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Security Council: UN Police need greater support amid ‘many challenges’

Ambassadors met for their annual briefing with the heads of UN Police Components serving at field missions.

Approximately 9,000 police officers – men and women – from 94 countries are deployed at UN peace operations, mainly in formed police units (FPUs) comprised of 140 members. 

Unique responses required

Jean-Pierre Lacroix, Under-Secretary-General for Peace Operations, opened the meeting by highlighting the importance of continuously enhancing and adapting peacekeeping to match changing conditions.

“Many challenges to global peace, security and development today – such as, a global decline in respect for the rule of law, corruption, disregard for international law, transnational organized crime, attacks on human rights, and the shrinking of the civic space – all call for unique and specific policing responses,” he said.

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Mr. Lacroix recalled that the latest report on the overall performance of UN peacekeeping operations highlights a gap between their mandates and what they can actually deliver.  For some missions, the gap has become “quite significant”, he added.

In response, the UN will continue to strengthen effectiveness through its Action for Peacekeeping (A4P) agenda, particularly the A4P+ strategy. Priorities include ensuring coherence behind political strategies, and greater strategic and operational integration.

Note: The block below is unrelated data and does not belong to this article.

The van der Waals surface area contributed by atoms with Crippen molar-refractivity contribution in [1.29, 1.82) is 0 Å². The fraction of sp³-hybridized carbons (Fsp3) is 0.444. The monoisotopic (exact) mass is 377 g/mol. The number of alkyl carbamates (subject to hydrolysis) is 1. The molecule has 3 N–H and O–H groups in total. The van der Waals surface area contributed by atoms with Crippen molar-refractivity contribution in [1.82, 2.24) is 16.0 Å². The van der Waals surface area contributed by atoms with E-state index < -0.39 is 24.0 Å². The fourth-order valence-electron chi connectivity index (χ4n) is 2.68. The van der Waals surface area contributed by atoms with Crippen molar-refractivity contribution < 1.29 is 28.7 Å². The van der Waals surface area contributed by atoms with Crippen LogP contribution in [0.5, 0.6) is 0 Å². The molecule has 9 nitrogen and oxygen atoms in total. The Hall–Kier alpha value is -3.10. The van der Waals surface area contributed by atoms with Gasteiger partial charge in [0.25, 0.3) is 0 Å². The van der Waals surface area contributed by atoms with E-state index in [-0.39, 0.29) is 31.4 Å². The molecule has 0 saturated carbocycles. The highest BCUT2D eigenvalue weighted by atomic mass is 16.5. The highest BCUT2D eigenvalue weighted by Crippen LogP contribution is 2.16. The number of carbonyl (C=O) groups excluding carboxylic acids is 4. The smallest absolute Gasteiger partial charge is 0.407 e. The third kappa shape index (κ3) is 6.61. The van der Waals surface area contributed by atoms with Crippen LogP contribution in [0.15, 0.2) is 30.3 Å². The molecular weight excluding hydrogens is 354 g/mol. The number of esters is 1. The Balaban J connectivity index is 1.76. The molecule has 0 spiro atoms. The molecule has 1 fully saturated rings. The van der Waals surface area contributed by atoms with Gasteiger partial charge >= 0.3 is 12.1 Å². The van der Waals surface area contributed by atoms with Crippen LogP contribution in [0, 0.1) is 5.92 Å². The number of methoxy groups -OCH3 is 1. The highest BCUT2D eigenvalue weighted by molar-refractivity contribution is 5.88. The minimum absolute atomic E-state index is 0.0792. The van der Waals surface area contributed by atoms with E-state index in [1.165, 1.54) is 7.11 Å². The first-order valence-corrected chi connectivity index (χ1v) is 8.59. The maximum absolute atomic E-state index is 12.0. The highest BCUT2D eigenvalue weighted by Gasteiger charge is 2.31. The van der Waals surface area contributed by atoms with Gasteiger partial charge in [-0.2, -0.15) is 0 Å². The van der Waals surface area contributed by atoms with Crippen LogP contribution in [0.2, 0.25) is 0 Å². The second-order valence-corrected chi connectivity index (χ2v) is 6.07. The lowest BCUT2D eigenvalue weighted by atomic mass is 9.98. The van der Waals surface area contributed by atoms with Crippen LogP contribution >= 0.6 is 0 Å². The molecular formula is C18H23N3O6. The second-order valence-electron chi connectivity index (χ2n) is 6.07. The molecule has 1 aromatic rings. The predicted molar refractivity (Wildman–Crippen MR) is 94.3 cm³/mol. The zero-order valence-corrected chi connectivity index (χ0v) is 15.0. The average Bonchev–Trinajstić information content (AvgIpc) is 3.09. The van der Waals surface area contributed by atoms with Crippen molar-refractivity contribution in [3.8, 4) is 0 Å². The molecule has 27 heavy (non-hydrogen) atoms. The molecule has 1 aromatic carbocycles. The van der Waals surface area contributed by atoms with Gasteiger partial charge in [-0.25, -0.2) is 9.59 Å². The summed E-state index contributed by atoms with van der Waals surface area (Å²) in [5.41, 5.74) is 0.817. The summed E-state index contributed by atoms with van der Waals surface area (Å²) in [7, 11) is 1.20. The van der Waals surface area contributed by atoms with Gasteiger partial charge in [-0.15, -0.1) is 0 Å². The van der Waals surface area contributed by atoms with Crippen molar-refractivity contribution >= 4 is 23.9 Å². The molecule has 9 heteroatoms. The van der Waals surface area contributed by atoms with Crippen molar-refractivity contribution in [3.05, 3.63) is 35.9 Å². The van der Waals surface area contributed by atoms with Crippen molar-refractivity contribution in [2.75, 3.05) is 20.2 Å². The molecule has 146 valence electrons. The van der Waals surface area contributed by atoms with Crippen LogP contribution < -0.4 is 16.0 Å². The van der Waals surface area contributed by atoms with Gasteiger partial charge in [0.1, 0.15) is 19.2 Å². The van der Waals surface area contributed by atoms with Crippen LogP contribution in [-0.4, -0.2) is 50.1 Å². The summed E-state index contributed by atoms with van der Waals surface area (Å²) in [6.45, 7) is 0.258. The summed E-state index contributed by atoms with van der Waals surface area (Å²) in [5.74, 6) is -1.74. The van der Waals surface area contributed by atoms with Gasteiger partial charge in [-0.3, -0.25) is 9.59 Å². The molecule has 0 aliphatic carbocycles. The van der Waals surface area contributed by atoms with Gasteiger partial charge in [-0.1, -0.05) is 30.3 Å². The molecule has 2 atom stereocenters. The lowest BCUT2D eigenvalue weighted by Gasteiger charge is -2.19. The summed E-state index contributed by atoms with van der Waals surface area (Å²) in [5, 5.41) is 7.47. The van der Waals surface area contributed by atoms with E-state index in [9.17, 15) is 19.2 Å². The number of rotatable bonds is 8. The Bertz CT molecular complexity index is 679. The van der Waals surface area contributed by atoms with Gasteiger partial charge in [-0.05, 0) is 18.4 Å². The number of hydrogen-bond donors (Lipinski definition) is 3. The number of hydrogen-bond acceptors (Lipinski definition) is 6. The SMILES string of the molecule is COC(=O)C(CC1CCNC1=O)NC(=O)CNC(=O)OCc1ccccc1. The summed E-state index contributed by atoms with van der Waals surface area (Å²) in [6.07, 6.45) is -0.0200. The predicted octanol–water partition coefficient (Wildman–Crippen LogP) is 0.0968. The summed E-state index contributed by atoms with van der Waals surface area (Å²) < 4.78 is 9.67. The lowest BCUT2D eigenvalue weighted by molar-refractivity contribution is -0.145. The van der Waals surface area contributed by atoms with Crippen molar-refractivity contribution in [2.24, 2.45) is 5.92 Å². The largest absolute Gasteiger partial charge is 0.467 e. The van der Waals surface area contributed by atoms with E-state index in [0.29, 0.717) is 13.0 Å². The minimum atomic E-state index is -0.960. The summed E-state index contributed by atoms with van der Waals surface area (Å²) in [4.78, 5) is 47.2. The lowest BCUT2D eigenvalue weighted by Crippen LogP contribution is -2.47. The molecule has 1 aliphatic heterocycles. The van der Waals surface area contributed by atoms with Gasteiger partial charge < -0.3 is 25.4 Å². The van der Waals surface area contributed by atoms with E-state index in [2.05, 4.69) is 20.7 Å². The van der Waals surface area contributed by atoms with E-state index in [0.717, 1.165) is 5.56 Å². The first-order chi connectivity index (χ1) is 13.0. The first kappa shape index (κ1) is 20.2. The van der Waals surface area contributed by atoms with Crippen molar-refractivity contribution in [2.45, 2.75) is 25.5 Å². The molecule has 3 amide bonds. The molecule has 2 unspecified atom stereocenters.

Council support critical 

However, “there is only so much that UN Peacekeeping operations can achieve alone,” he cautioned.

“Violent conflict is increasing in many parts of the world. And the number, intensity and length of conflicts worldwide is at its highest level since before the end of the Cold War. This is all amidst heightened geopolitical tensions, including in this Council,” he said.

As a result, UN operations can only achieve what he called the “immediate goals” of peacekeeping, such as preserving ceasefires, protecting civilians, mediating local conflicts and strengthening institutions, where possible.

“These are very important goals of course, but the ultimate objective of UN Peacekeeping is to achieve durable political solutions to conflict,” he said.

“Without the unified political support of Member States and particularly the Security Council for political solutions where our missions are deployed, we can only serve to mitigate rather than resolve conflicts.”

Christophe Bizimungu, Police Commissioner at UN Multidimensional Stabilization Mission in the Central African Republic (MINUSCA), briefs the Security Council meeting on United Nations peacekeeping operations and Police Commissioners.
UN Photo/Eskinder Debebe

Christophe Bizimungu, Police Commissioner at UN Multidimensional Stabilization Mission in the Central African Republic (MINUSCA), briefs the Security Council meeting on United Nations peacekeeping operations and Police Commissioners.

Action in the CAR

The annual meeting provides an opportunity to reaffirm the vital role that UN Police (UNPOL) play across what he called “the conflict prevention spectrum”, spanning from peacekeeping to peacebuilding.

Commissioner Christophe Bizimungu showcased the achievements of UNPOL serving with the UN Mission in the Central African Republic, MINUSCA, who have been strengthening the capacities of the internal security forces (ISF), comprising the local police and gendarmerie.

Officers have been working in three specific areas: training and technical assistance, infrastructure and equipment support, and institutional support.